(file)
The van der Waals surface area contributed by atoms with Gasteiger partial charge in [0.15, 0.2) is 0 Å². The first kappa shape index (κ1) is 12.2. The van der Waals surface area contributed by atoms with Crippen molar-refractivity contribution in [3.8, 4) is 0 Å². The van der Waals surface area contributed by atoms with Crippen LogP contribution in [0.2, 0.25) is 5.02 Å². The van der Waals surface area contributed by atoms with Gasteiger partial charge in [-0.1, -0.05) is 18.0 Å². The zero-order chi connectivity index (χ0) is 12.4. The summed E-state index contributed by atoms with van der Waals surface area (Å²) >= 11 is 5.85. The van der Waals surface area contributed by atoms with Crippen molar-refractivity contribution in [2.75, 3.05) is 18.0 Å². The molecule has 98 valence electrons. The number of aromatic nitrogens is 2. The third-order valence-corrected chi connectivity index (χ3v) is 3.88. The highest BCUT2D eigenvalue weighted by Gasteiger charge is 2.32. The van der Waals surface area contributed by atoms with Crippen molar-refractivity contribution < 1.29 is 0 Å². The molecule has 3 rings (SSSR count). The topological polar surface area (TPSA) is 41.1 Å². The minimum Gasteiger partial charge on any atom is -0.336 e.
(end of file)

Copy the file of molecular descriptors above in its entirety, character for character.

The van der Waals surface area contributed by atoms with Gasteiger partial charge in [0.15, 0.2) is 0 Å². The first kappa shape index (κ1) is 12.2. The van der Waals surface area contributed by atoms with Crippen molar-refractivity contribution in [3.8, 4) is 0 Å². The van der Waals surface area contributed by atoms with Crippen LogP contribution in [0.2, 0.25) is 5.02 Å². The van der Waals surface area contributed by atoms with Gasteiger partial charge in [-0.1, -0.05) is 18.0 Å². The zero-order chi connectivity index (χ0) is 12.4. The summed E-state index contributed by atoms with van der Waals surface area (Å²) >= 11 is 5.85. The van der Waals surface area contributed by atoms with Crippen molar-refractivity contribution in [2.75, 3.05) is 18.0 Å². The molecule has 98 valence electrons. The number of aromatic nitrogens is 2. The third-order valence-corrected chi connectivity index (χ3v) is 3.88. The highest BCUT2D eigenvalue weighted by Gasteiger charge is 2.32. The van der Waals surface area contributed by atoms with Crippen molar-refractivity contribution < 1.29 is 0 Å². The molecule has 3 rings (SSSR count). The topological polar surface area (TPSA) is 41.1 Å². The minimum Gasteiger partial charge on any atom is -0.336 e.